Today, March 10, the Seanad has just approved a motion for Ireland to opt-in to new European collective measures to prohibit hate speech. The decision comes after Justice Minister of Ireland, Helen McEntee, participated in the Justice and Home Affairs Council in Brussels on March 3 and 4 and spoke out in favour of the measures. Now the Seanad is calling on the government to start working on enacting an effective hate crime law in Ireland, where minority groups still have no protection against hate violence.
The main topic discussed during the Justice and Home Affairs Council was the European response to the situation in Ukraine and the outcome was the activation of the Temporary Protection Directive, a measure that will grant international protection to those fleeing their homes in the country under invasion.
The motion for Ireland to opt-in to EU wide directive against Hate Crime & Hate Speech is approved by Seanad with overwhelming support from speakers – and calls for Govt to get on with enacting robust Hate Crime law here in Ireland.@Fiona_Kildare @barrymward @marie_sherlock https://t.co/oh9jCK13un
— NXF (@nxfie) March 10, 2022
Another major topic discussed during the meeting was the proposal to add hate speech and hate crimes to the list of crimes included in the Treaty on the Functioning of the European Union (TFEU) and a vast majority, including Ireland, was in favour of the initiative.
“Hate Crime and Hate Speech undermine the very foundations of a democratic and inclusive society, and the common values enshrined in the EU treaties.” commented minister McEntee “A collective response at European level is needed to effectively address the challenges raised by hate speech and hate crime, and extending the Euro crimes list is the first step in addressing this. Ireland welcomes the proposed initiative and arrangements are being made to allow Ireland to opt-in to this measure.”
Joining fellow EU Justice and Home Affairs Ministers in Brussels to discuss how we can quickly and humanely help our Ukrainian friends.
We need to activate the Temporary Protection Directive today to help Ukraine and its neighbouring EU countries ?????? ?? ?? pic.twitter.com/KHRvCAQlZn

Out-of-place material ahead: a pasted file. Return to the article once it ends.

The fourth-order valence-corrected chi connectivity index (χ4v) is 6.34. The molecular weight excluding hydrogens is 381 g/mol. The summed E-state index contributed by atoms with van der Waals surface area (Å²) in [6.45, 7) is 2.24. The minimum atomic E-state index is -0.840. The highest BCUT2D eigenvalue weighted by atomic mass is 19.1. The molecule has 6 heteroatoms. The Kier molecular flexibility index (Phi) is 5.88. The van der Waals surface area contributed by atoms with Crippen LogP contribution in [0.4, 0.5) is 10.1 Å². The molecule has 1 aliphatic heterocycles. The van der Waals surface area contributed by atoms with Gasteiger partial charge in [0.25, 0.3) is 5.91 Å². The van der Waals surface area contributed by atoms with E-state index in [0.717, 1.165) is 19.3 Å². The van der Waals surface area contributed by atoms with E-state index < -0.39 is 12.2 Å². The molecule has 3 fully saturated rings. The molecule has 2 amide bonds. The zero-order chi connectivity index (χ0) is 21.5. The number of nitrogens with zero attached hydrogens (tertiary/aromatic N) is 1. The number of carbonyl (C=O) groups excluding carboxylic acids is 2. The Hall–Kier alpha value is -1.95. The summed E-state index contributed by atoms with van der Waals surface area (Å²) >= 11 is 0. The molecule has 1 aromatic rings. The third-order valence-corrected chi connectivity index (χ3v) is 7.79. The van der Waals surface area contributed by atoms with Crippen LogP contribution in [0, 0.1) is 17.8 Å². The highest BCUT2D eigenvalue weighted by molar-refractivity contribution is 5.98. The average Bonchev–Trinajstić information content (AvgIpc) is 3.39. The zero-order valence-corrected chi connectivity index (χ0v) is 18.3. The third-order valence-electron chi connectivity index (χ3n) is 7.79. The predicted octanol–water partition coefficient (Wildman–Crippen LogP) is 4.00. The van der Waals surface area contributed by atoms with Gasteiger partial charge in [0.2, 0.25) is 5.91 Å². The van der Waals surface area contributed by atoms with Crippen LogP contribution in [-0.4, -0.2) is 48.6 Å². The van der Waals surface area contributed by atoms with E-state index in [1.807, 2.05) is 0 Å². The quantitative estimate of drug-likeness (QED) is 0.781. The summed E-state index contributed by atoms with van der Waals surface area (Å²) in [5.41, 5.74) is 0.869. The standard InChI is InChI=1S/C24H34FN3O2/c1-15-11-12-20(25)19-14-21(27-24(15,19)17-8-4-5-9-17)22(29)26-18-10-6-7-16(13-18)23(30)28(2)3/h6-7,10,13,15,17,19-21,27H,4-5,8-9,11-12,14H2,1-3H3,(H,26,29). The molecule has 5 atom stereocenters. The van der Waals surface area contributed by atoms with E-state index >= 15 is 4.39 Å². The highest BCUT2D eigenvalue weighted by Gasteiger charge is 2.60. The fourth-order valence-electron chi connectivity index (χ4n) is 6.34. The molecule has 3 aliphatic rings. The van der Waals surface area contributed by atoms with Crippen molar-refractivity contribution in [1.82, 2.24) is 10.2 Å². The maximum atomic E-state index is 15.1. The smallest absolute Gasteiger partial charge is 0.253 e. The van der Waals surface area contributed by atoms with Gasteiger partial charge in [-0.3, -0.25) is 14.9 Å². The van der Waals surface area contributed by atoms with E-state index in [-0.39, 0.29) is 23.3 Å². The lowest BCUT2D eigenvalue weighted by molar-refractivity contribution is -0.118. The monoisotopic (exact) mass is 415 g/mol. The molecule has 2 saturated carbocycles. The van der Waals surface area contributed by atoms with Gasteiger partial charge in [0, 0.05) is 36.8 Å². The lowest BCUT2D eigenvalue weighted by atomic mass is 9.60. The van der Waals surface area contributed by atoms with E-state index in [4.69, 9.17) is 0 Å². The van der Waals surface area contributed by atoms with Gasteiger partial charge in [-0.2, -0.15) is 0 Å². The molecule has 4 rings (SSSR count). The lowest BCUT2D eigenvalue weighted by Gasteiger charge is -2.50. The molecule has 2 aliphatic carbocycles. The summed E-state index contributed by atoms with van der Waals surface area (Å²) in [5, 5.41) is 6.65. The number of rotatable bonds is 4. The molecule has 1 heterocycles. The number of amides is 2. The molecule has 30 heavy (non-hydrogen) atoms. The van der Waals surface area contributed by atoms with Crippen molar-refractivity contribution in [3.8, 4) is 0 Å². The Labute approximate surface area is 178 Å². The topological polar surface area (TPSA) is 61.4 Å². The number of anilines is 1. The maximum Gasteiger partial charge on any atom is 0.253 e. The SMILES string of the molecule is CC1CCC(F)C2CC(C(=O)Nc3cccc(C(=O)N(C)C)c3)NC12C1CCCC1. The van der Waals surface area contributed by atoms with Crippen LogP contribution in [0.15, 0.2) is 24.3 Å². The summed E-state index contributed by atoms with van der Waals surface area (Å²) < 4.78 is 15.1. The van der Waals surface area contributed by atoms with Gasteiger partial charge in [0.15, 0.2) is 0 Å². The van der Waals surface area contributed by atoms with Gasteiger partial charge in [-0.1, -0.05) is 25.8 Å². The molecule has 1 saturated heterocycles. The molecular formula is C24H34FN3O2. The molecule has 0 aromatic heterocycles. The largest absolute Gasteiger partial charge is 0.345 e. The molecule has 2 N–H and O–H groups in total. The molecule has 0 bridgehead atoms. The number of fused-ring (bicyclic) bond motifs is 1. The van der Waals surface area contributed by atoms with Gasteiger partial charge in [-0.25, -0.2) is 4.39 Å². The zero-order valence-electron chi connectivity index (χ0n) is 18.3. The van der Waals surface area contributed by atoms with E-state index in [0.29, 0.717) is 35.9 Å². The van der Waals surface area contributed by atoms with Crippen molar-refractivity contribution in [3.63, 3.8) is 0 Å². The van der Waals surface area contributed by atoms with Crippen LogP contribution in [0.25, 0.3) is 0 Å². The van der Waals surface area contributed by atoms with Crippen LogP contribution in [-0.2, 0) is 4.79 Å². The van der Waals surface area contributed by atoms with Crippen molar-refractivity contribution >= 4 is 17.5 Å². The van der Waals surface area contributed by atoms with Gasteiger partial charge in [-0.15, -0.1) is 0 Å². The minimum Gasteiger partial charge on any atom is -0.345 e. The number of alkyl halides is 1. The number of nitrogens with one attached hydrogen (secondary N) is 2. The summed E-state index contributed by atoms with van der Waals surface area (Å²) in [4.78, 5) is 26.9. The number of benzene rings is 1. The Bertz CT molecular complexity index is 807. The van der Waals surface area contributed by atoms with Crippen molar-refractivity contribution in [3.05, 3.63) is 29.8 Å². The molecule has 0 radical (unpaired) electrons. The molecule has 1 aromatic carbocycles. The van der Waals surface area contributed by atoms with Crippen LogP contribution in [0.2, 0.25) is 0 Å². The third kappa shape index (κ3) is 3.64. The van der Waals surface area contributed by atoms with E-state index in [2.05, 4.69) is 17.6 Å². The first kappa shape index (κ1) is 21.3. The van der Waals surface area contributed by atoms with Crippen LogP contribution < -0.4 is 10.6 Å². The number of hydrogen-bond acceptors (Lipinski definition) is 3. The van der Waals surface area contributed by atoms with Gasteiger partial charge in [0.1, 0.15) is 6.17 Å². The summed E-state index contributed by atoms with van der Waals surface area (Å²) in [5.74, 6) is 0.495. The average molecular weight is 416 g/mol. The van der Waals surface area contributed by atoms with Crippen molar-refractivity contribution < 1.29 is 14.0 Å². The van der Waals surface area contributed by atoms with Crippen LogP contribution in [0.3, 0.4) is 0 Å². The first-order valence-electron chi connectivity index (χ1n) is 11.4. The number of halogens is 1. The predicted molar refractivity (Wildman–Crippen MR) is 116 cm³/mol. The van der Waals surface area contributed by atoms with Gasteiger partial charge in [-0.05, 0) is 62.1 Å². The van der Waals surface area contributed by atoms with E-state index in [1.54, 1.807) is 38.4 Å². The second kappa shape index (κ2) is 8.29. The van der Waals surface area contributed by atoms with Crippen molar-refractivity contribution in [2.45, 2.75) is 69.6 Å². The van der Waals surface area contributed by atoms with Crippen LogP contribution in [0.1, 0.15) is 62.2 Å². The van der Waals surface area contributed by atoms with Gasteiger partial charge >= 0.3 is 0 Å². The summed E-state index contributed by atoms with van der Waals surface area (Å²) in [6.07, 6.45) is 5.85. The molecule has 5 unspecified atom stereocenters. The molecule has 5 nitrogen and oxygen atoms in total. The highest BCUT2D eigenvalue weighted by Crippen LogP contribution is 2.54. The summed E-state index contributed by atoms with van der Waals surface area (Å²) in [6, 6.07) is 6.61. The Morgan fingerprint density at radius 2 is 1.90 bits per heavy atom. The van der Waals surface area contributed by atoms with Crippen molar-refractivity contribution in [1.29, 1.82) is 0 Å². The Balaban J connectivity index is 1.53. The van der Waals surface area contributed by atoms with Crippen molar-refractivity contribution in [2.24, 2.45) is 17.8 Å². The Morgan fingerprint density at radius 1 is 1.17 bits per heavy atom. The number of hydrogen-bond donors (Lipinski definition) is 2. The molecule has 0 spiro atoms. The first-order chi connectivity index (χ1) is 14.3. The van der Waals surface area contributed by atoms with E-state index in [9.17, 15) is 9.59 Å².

— Helen McEntee TD (@HMcEntee) March 3, 2022
The European Commission proposed this initiative last year, citing a “sharp rise in hate speech and hate crime in Europe“. The new measures would target hate directed to “individuals and groups of people sharing or perceived as sharing ‘a common characteristic,’ such as race, ethnicity, language, religion, nationality, age, sex, sexual orientation, gender identity, gender expression, sex characteristics or any other fundamental characteristic, or a combination of such characteristics.”
Ireland currently has no law that specifically deals with hate crime and hate speech, which means that no discriminatory element can be recognised in the charges against a perpetrator of hate violence. Experts have been calling for the introduction of such legislation for quite a long time, so this news may represent the first step in that direction.
#OireachtasTV – Watch Live coverage from the #Seanad as Senators debate a Motion to approve Ireland’s opt-in to an EU measure on hate crime and hate speech – view on Twitter & Online on the Oireachtas website #seeforyourselfhttps://t.co/EM4xhnO24k https://t.co/2d0nXzwQfG
— Houses of the Oireachtas – Tithe an Oireachtais (@OireachtasNews) March 10, 2022
The term hate speech refers to both verbal attacks on people due to a protected characteristic (for example, their gender identity or sexual orientation) and incitement of violence. Different countries have distinct approaches to hate speech because of the necessity to balance more rights when dealing with the issue.
Last year, in a written submission to the Oireachtas, the Irish Human Rights and Equality Commission (IHREC) said that not all hate speech should face a criminal-law response, since other rights like freedom of expression, privacy and freedom of assembly must be protected. Indeed, those who oppose legislation that would prohibit hate speech frequently do so by invoking their right to freedom of expression. As much as freedom of expression is a fundamental right, it cannot be absolute and it needs to be limited by law for a variety of reasons, including the protection of other people’s rights.
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